Nov 01, 2007 (LBO) – Rising low grown tea prices have helped boost Sri Lanka’s Tea Smallholder Factories’ second quarter profit net profit 151 percent to 33.5 million rupees compared with the same period a year ago.
Revenue for the quarter ended September 30, 2007 shot up 62 percent to 578 million rupees, according to interim results sent to the Colombo Stock Exchange.
The company, in which conglomerate John Keells Holdings and tea exporter Akbar Brothers have big stakes, buys tea from a network of 15,300 suppliers of green leaf, of whom 9,000 are direct suppliers.
Big plantations companies with estates mainly in the high grown regions are still recovering from a strike that crippled production last year.
But small holders who own their plots and sell their leaf to factories were not affected by the labour unrest and also have been benefiting from strong prices for their crop.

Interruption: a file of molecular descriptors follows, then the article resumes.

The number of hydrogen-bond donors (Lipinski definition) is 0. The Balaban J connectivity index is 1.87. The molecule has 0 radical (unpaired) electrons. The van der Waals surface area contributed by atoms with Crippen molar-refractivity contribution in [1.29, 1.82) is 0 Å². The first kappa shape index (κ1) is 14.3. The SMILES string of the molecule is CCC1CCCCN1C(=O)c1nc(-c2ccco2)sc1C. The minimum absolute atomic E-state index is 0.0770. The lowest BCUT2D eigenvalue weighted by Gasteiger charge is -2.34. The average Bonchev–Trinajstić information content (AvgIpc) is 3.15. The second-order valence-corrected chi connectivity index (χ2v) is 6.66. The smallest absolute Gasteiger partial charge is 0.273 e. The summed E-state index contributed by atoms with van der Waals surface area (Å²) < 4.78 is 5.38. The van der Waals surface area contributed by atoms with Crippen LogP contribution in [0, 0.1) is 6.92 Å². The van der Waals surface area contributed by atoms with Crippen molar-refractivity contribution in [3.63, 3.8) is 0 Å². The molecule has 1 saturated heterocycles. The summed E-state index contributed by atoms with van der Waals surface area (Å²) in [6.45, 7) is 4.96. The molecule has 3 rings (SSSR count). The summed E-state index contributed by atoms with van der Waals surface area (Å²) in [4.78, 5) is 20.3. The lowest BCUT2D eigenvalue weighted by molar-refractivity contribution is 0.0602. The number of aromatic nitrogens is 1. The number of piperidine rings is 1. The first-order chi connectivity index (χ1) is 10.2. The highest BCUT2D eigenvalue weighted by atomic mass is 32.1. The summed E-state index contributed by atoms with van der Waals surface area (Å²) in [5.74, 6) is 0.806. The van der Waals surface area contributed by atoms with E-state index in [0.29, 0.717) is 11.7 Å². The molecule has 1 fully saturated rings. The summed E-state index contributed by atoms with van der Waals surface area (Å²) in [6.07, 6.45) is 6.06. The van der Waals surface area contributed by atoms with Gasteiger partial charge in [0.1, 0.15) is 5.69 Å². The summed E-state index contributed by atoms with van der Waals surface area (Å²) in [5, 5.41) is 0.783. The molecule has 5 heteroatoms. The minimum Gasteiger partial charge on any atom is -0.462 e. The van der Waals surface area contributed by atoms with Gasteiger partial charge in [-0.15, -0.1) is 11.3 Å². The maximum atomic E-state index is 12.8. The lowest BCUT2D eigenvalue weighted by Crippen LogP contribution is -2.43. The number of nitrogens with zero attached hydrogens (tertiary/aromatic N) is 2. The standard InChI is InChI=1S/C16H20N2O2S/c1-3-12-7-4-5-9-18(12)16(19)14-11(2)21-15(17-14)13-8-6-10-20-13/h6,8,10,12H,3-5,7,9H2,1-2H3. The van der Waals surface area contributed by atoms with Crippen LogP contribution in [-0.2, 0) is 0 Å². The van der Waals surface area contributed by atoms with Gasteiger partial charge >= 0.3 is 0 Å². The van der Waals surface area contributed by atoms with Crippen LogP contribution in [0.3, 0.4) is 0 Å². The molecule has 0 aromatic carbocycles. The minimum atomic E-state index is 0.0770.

Low grown teas are much in demand in the Middle East, Russia and other former Soviet Union states where consumer incomes have risen owing to strong oil prices.
Small holders now produce over half the island’s tea crop and most of them own less than one acre.
Tea Smallholder Factories net profit for the first six months was up 228 percent year-on-year to 72.2 million rupees with revenue rising 60 percent to just over a billion rupees.
Most of the revenue came from the Galle, Ratnapura and Matara districts.